Issue No. 1: April 25, 1999: Impressions of the Columbine High Memorial
On Friday I went down to Columbine High to see the informal memorial to the students. It was an appropriately overcast and cold day after a snow storm. I stumbled first into the media area. 30 or 40 satellite trucks had set up in the parking lot. Trucks from the networks, from a station in Dallas, trucks that were free-lancing offering services to the press. Cables snaked back and forth across the parking lot.
I walked over to the edge of the high school, now blocked off with crime scene tape and a line of metal barricades. The school is big, and you approach it on the north through a park. I climbed up a small incline, and the upper floor of the school loomed into the slate gray sky. Slush and mud were everywhere, crossed by more cables running from the several portable generators that were humming at the edge of the park. Everywhere the picnic shelters had been taken over by cameras on tripods. More tents had been set up in various locations for additional cameras.
Groups of kids, families and individuals walked up to the edge of the barricade and looked. All we saw was the solid, blank, brick wall of the school rising above a parking lot full of abandoned student cars, now accented with dozens of police, fire, and rescue vehicles. Officers sat on bumpers and ate from the mobile kitchen that had been set up. An officer approached each group of kids across the barricades and offered coffee, trying hard to be cheerful and welcoming.
I hadn't yet seen the memorial, so I wandered back. On the way, I saw that one of the picnic shelters were crowded with media, and the glare of multiple lights seemed to promise that something was happening so I joined the crowd. I counted about 70 or 80 reporters and camera people. Within an arms length of where I was standing were teams from the Canadian Broadcasting Company, PBS, and ESPN2. I know that BBC has a reporter in town. Two camera operators greeted each other, obviously knowing each other from some previous event. "But you're 2,600 miles away!" one said in shock. The other explained that the two drivers had taken their media production truck from Boston to Denver in two days by leap-frogging. One would drive, the other fly ahead. They'd meet at the airport and swap, with the other flying on to next meeting point.
The spokesperson for the sheriff arrived; it was a news conference. He was releasing a copy of the 911 tapes. Two assistants distributed a timeline of information. The spokesperson borrowed a cassette and played the tape. We listened to a frantic teacher trying to talk to the emergency dispatcher and keep her kids under the tables. There were shots booming in the background. The teacher reported smoke coming in under the door. One of the assistants turned away, leaned her head against a pillar, and closed her eyes. Her whole body sagged.
There was a problem; only 66 copies of the tape had been made for the news media, so a rationing system was in effect, only one copy for each network. "CBS, you have to work it out among yourselves." As the tapes were distributed, people sprinted off towards their trucks. The press were quiet, asking questions one at a time. I've heard local media comment that the press is being very dignified and restrained in its attitudes to those it interviews, and the air of the news conference had been solemn and courteous.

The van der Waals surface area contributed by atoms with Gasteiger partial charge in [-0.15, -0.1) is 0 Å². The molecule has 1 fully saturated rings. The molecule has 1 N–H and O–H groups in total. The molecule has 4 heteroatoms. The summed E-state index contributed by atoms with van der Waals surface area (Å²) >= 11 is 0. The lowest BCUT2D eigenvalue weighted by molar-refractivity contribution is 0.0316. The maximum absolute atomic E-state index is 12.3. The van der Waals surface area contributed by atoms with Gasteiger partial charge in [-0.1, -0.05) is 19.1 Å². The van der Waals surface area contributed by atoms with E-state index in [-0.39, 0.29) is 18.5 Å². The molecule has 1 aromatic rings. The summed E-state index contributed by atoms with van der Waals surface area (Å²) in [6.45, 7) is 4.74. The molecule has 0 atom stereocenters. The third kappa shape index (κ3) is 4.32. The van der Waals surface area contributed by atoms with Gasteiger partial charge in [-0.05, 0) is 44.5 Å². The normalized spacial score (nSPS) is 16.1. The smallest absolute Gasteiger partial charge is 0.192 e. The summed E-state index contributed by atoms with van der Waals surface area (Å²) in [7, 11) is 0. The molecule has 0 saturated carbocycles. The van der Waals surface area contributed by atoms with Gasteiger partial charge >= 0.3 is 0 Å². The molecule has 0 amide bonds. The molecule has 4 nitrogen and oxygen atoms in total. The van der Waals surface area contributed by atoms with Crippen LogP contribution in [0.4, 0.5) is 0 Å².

With directions from someone, I finally made my way towards the memorial. A truck delivering propane tanks to the satellite trucks worked its way around the crew of electricians who were installing some equipment. Other workers were doing something to the traffic lights at the corner.
I found the memorial, at the distant end of the park. Along a length of about 100 feet, people had strung banners and placed thousands of flowers, some of them protected by more hastily erected tents. The ground was slippery with muddy grass from the melting snow. The carpet someone had laid squished into the soft ground worn down by the traffic. Hundreds of messages, poems, drawings and stuffed animals had been left. Some offerings of writing were framed in glass and wood. The rain had smeared the ink on many of them. Messages were from children, other schools, and others. Fans at a hockey game between two teams not from Denver had sent a thirty-foot banner covered with signatures and well-wishes.
The car of Rachel Scott, one of the murdered students, was in a spot next to the memorial. People had been piling flowers and messages on her car. Someone had erected a tent over the top of it, turning it into a shrine. Another murdered student’s truck was so covered in flowers; its shape could only be inferred.
A steady line of cars, directed by police, wove in and out of the park. At the edge of the memorial were other setups for on-scene broadcasting, microphones and chairs at the ready.
As I'm writing this, about 60,000 people have gathered for the big memorial service at a shopping mall across the street.
When I had first walked toward the school I had been behind a group of four students. One said something the other didn't like, and in jest or anger, the listener pushed the speaker into a snow bank, rolling him over. And so it begins again.
© 1999 John P. Nordin. Do not copy.
|Last modified 6/27/06; posted 5/23/99. © 2006 John P. Nordin|